A 2012 study published in the World Development, “Does Legalized Prostitution Increase Human Trafficking?” investigates the effect of legalized prostitution on human trafficking inflows into high-income countries.
The study’s findings include:
- Countries with legalized prostitution are associated with higher human trafficking inflows than countries where prostitution is prohibited. The scale effect of legalizing prostitution, i.e. expansion of the market, outweighs the substitution effect, where legal sex workers are favored over illegal workers. On average, countries with legalized prostitution report a greater incidence of human trafficking inflows.
- The effect of legal prostitution on human trafficking inflows is stronger in high-income countries than middle-income countries. Because trafficking for the purpose of sexual exploitation requires that clients in a potential destination country have sufficient purchasing power, domestic supply acts as a constraint.
- Criminalization of prostitution in Sweden resulted in the shrinking of the prostitution market and the decline of human trafficking inflows. Cross-country comparisons of Sweden with Denmark (where prostitution is decriminalized) and Germany (expanded legalization of prostitution) are consistent with the quantitative analysis, showing that trafficking inflows decreased with criminalization and increased with legalization.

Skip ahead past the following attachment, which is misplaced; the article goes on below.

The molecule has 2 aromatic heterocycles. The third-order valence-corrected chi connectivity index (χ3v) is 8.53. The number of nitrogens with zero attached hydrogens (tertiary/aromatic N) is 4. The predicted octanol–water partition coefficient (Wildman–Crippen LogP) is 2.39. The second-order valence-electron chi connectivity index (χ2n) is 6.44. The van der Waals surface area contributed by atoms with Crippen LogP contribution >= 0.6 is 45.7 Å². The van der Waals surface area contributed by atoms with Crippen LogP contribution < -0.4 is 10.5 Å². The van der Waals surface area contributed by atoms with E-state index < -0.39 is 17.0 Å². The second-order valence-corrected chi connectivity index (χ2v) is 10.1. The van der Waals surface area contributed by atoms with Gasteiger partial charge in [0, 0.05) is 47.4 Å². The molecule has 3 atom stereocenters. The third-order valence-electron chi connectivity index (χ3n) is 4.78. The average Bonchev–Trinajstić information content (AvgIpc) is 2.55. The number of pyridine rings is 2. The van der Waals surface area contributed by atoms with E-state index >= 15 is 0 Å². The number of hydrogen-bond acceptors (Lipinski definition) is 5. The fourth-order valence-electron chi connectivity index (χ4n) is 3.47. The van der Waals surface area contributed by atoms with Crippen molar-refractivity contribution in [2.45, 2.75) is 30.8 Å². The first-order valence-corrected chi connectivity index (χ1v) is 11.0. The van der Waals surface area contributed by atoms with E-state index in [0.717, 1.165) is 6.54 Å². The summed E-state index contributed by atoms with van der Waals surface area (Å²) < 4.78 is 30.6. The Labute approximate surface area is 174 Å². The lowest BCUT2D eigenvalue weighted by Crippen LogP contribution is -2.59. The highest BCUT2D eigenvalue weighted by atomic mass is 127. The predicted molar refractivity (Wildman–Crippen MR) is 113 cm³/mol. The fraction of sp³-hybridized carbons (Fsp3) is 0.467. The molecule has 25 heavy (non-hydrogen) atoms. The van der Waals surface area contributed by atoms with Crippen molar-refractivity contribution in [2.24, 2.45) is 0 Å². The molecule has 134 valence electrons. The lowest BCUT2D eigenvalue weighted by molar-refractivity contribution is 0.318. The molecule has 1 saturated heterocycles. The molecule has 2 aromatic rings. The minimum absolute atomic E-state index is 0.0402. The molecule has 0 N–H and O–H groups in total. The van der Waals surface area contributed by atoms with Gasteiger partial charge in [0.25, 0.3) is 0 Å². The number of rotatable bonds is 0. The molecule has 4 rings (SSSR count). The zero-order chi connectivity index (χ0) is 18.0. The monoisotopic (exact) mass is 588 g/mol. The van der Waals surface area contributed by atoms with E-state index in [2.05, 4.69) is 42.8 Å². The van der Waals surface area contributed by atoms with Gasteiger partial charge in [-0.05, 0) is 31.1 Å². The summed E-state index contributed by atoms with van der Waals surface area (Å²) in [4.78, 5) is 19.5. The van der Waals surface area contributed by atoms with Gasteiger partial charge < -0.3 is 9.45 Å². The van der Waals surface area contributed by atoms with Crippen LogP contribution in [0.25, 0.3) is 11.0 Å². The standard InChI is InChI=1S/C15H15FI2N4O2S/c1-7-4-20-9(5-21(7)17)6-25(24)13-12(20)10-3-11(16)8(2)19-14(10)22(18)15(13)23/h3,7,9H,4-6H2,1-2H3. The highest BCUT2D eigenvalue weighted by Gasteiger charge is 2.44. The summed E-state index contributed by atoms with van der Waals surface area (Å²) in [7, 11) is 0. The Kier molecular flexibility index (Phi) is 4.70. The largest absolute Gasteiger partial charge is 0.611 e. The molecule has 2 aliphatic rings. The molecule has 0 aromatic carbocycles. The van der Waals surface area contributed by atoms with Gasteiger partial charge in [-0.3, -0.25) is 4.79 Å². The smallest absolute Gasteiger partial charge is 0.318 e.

- The type of legalization of prostitution does not matter — it only matters whether prostitution is legal or not. Whether third-party involvement (persons who facilitate the prostitution businesses, i.e, “pimps”) is allowed or not does not have an effect on human trafficking inflows into a country. Legalization of prostitution itself is more important in explaining human trafficking than the type of legalization.
- Democracies have a higher probability of increased human-trafficking inflows than non-democratic countries. There is a 13.4% higher probability of receiving higher inflows in a democratic country than otherwise.
In the study, the researchers also discuss the potential benefits that legalization of prostitution might have on those employed in the industry.
Learn more at Carol Tan’s Journalist’s Resource article: Does legalized prostitution increase human trafficking?